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Jones v. Coors Brewing Company

United States District Court, M.D. Florida, Orlando Division

June 5, 2019

LAWRENCE T. JONES, Plaintiff,
v.
COORS BREWING COMPANY, Defendant.

          REPORT AND RECOMMENDATIONS

          THOMAS B. SMITH, UNITED STATES MAGISTRATE JUDGE

         Pending before the Court is pro se Plaintiff Lawrence T. Jones' Motion for Permission to Appeal In Forma Pauperis and Affidavit (Doc. 27). After due consideration, I respectfully recommend that the motion be denied.

         I. Background

         Plaintiff filed this lawsuit without the assistance of a lawyer, alleging that after consuming Defendant's product he became nauseous, blacked out, and later found himself in jail, with a stab wound to his hand (Doc. 1-2). Plaintiff complained that Defendant was liable for failing to warn him and others of the dangers of consuming Defendant's product (Id.). When Plaintiff filed this case, he was (and apparently still is), incarcerated in the Brevard County, Florida jail on a charge of attempted murder (Docs. 1, 15, 27). After reviewing Plaintiff's financial affidavit and jail account records I believe he is unable to pay the costs of an appeal.

         Defendant filed a motion to dismiss in which it argued that Plaintiff's complaint failed to state a claim because: (1) under Florida law there is no duty to warn about the effects of consuming alcohol; (2) under Florida law the proximate cause of injuries resulting from intoxication is the intentional consumption and not the manufacture of alcohol; and (3) Plaintiff's failure to warn claim was preempted by the Alcoholic Beverage Labeling Act (Doc. 5 at 4). Plaintiff filed a response in which he said he was alleging that he became sick after drinking Defendant's product and that he held Defendant liable for his illness, black out, and injuries (Doc. 13 at 1).

         The Court granted the motion to dismiss with prejudice (Doc. 22). The Court found that “[a] manufacturer's duty to warn arises when there is a need to inform consumers of dangers of which they are unaware, ” and that “'[b]ecause the dangers associated with alcohol consumption are very well known, courts have usually found that alcohol manufacturers and retailers do not have a duty to warn consumers about the risks posed by the excessive use, or prolonged use of alcohol.'” Cook v. MillerCoors, LLC, 872 F.Supp.2d 1346, 1351 (M.D. Fla. 2012) (quoting Robinson v. Anheuser Busch, Inc., CIV.A. 00-D-300-N, 2000 WL 35432556, at *2 (M.D. Ala. Aug. 1, 2000) (collecting cases)) (Doc. Id., at 2). The Court also noted that “the degree of intoxication to be expected from any particular brand of beer does not require a duty to warn, or give rise to a fact question.” Malek v. Miller Brewing Co., 749 S.W.2d 521, 524 (Tex. App. 1988).

         Plaintiff filed his notice of appeal on May 9, 2019 (Doc. 24), and his amended notice of appeal on May 31, 2019 (Doc. 26). His notices focus on case management issues that have nothing to do with the Court's reasoning why this case should be dismissed with prejudice[1] (Doc. 24 at 1-2; Doc. 26 at 1-2). Plaintiff also conflates this case (about alcohol), with cases involving other products including heart filters, talcum powder, Round-Up and tobacco (Id.). Now, Plaintiff seeks leave of Court to appeal in forma pauperis (Doc. 27).

         II. Discussion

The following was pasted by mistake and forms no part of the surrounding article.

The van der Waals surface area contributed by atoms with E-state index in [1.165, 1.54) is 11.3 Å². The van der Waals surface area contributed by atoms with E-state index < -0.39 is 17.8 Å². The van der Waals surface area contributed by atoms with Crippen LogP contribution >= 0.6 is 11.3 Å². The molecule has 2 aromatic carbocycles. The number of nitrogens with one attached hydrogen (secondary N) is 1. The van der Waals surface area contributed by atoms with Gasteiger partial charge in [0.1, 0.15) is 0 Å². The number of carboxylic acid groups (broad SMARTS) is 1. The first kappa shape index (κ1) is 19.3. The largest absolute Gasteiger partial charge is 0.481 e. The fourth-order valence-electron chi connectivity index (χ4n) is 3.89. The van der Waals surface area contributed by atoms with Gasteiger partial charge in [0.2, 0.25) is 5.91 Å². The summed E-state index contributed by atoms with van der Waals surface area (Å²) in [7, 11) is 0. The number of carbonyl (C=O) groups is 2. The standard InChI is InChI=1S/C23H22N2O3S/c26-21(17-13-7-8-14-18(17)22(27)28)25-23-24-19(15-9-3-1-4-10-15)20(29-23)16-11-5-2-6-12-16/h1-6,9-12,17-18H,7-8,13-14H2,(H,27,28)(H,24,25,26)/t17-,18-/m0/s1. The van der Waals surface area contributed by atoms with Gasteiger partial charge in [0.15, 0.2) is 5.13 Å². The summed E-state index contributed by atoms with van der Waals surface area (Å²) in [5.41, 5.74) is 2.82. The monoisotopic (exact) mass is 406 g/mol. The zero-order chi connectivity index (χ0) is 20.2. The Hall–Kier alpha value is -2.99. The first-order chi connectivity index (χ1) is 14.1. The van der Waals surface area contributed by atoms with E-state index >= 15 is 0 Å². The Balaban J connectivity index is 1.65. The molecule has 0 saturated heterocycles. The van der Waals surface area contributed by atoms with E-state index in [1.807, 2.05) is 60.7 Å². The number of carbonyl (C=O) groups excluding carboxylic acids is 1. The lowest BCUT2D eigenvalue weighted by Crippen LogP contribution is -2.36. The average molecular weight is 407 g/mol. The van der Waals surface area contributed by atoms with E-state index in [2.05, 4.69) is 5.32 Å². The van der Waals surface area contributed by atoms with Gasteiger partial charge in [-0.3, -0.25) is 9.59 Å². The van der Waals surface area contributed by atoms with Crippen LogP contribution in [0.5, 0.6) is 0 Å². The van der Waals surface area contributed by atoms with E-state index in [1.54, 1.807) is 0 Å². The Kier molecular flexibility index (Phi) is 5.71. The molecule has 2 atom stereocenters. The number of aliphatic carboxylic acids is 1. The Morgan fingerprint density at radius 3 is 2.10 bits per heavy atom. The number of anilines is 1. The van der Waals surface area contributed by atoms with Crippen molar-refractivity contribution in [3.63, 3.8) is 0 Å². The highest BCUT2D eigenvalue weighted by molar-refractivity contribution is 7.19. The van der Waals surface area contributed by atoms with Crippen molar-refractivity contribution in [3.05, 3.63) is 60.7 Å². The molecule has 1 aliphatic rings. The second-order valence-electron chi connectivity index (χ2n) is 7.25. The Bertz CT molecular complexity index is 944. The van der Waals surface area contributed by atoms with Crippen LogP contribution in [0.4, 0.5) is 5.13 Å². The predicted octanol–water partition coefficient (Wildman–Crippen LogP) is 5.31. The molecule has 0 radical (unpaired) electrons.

Title 28 of the United States Code, Section 1915 provides in part:

[A]ny court of the United States may authorize the commencement, prosecution or defense of any suit, action or proceeding, civil or criminal, or appeal therein, without prepayment of fees or security therefor, by a person who submits an affidavit that includes a statement of all assets such [person] prisoner possesses that the person is unable to pay such fees or give security therefor. Such affidavit shall state the nature of the action, defense or appeal and affiant's belief that the person is entitled to redress.

28 U.S.C. § 1915(a)(1).

         A party's ability to file an appeal without paying court fees is limited by the statutory provision that “[a]n appeal may not be taken in forma pauperis if the trial court certifies in writing that it is not taken in good faith." 28 U.S.C. §1915(a)(3). The law “is designed largely to discourage the filing of, and waste of judicial and private resources upon, baseless lawsuits that paying litigants generally do not initiate because of the costs of bringing suit and because of the threat of sanctions for bringing vexatious suits under Federal Rule of Civil Procedure 11.” Neitzke v. Williams, 490 U.S. 319, 327 (1989).

         “Good faith is demonstrated where an appeal seeks appellate review of any issue not frivolous.” Schmitt v. U.S. Office of Pers. Mgmt., No: 8:09-cv-943-T-27EAJ, 2009 WL 3417866, at *2 (M.D. Fla. Oct. 19, 2009) (quoting Coppedge v. United States, 369 U.S. 438, 445 (1962)); Howard v. King, 707 F.2d 215, 220-21 (5th Cir. 1983). A frivolous case is one without arguable merit. Sun v. Forrester, 939 F.2d 924, 925 (11th Cir. 1991). “In deciding whether an IFP appeal is frivolous, a district court determines whether there is a factual and legal basis, of constitutional dimension, for the asserted wrong, however inartfully pleaded.” Sun, 939 F.2d at 925 (inner quotations and citations omitted); see also Bell v. HCR Manor Care Facility of Winter Park, No. 6:10-cv-523-Orl-22KRS, 2010 WL 4096849, at *2 (M.D. Fla. Aug. 24, 2010).

         On the merits, I see no basis for a good faith appeal by Plaintiff. “'Florida law dictates that manufacturers have no duty to warn of the well-known effects of alcohol. The Court is not persuaded to deviate from this well-established precedent.'” (Doc. 22 at 2-3) (quoting Cook v. MillerCoors, LLC, 872 F.Supp.2d at 1351. The Court's ruling on the motion to dismiss is consistent with the great weight ...


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